There is nothing more refreshing than a warm shower, especially during the winters – this is why water heaters have been an essential appliance in almost every household.
However, similar to any other electrical appliance, they have a limited lifespan. If you want uninterrupted hot water for your showers, it would be nice to keep tabs on your water’s age – to know when to replace or repair your water heater.
Knowing the exact lifespan of a water heater can be challenging as it depends on several factors like age, usage and others.
But if you want to know the lifespan to keep the tabs on your water heater, then you will find the answer in this article.
Here, we shall explore the average lifespan of a water heaters (two types), what affects them, how to increase the lifespan and several other information.
- How Long Does a Water Heater Last?
- How to Determine the Age of Water Heaters?
- Signs that Indicate Its Time to Replace the Water Heater
- How to Increase the Lifespan of a Water Heater?
- Some Frequently Asked Questions
- Final Words Before Wrapping Up
How Long Does a Water Heater Last?
Generally, the average lifespan of water heaters is around 10 to 15 years. The time duration however may increase or decrease depending on several factors. In addition to that, the average life duration of water heaters also depends on the type you are using. Water heaters are available in two types – tank and tankless.
Lifespan of Tank Water Heaters –
On average, tank water heaters last 8-12 years. It can last up to 15 years if it is properly maintained. An anode rod is built into the tank to attract corrosive elements from water. This protects its interior lining.
The rod becomes useless after a long time of use with the tank water heater (about ten year). The rod is then destroyed by the corrosive particles that settle on the tank’s interior, including its bottom. The tank could then start leaking. This post will show you how to fix leaks.
Lifespan of Tankless Water Heaters –
Tankless water heaters are more durable than traditional tank heaters thanks to their advanced technology. They have a lifespan of approximately 20 years. Some heaters can last up to 30 years if they are properly maintained.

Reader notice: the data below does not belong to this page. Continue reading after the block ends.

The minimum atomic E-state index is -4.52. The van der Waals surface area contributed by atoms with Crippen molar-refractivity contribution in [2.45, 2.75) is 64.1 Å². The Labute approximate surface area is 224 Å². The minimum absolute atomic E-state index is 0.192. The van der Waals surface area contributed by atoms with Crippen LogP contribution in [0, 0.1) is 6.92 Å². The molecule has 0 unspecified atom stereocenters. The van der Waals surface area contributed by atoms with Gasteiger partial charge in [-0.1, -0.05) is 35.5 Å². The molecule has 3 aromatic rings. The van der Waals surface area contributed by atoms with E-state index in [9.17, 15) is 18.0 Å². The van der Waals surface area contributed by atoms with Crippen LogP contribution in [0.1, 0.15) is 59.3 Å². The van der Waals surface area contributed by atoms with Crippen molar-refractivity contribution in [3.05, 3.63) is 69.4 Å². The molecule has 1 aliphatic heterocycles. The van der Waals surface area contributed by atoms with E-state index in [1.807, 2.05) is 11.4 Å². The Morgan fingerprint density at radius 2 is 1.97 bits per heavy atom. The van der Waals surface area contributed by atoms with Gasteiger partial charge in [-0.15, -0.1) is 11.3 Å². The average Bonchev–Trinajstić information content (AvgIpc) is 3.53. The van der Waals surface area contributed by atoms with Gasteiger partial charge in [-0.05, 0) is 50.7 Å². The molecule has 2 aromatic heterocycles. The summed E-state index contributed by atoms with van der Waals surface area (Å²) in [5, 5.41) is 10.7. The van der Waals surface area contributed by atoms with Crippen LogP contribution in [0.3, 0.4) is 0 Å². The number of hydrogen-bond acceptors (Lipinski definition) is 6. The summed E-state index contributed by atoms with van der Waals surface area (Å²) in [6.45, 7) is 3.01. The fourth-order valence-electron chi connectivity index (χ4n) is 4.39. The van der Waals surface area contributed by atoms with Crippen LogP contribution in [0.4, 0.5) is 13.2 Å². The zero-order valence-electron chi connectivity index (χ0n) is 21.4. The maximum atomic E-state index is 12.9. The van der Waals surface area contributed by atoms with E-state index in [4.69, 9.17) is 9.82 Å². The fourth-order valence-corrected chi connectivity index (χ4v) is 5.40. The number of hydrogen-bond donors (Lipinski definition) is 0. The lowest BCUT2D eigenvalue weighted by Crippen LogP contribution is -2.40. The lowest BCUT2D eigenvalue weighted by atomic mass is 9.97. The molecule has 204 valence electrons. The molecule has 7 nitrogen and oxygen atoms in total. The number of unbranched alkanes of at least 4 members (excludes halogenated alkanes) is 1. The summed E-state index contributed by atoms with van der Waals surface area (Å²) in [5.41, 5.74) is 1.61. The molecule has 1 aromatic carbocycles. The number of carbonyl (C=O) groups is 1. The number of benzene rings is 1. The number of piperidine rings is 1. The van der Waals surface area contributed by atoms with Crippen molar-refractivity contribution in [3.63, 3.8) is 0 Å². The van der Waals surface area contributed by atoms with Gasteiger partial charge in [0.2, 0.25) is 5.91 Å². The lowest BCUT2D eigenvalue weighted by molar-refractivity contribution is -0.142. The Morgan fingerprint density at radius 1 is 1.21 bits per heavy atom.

This heater heats water at the right time, so it is called “on-demand heater.” They don’t need to run constantly to heat water, which increases their life expectancy. Although tankless water heaters are susceptible to corrosion, this happens more slowly.
How to Determine the Age of Water Heaters?
Knowing the expected lifespan of each water heater type, you can now predict when you will need to replace it. But this is only possible if you know the age of your water heater. What happens if you purchase a house with a used water heater but don’t know its age.
How do you find out the age of your used water heater? You will need to look at the serial number of the water heater. This has two numbers: a letter and a sequence of numbers. The month and year of manufacture are typically represented by the letters and the first two numbers.
To represent December, the letters cannot go beyond ‘L’. If you find a water heater serial number A110297340, then the letter “A” represents January. The first month of the calendar year is 2011.
To find out if your water heater manufacturer follows this standard, contact them. They may be able to pinpoint the age of your heater if they don’t follow this convention.
Signs that Indicate Its Time to Replace the Water Heater
In addition to maintaining the water heater in accordance with the manufacturer’s instructions, you should also regularly inspect the hot water heater’s performance to ensure it is working at its best. Despite the fact that all appliances have a lifespan based on normal use, it is a good idea to start looking for a new water heater if you notice any signs of wear.
- When you hear a rumbling or banging sound – Manufacturers often recommend that tank-style water heaters have to be flushed annually. This is a requirement to keep a warranty in place. However, very few people follow this suggestion. Calcium buildup from hardwater can collect in the tank’s bottom. When the water heater is in use, it can creak or bang due to sediment buildup.
- Hot water has a strange smell – There could be something contaminating the hot water tank if there is a strange smell or taste. The problem could be caused by metal absorption in the water or bacteria growing inside the tank. If the problem persists, you may need to contact a plumber.
- Tinted hot, either reddish or dirty yellow – It could be indicating rust formation. It is important to check if the discoloration occurs when cold water is flowing. If it does not, the corrosion problem is likely to be within the water heater and not in any rusting galvanized pipes.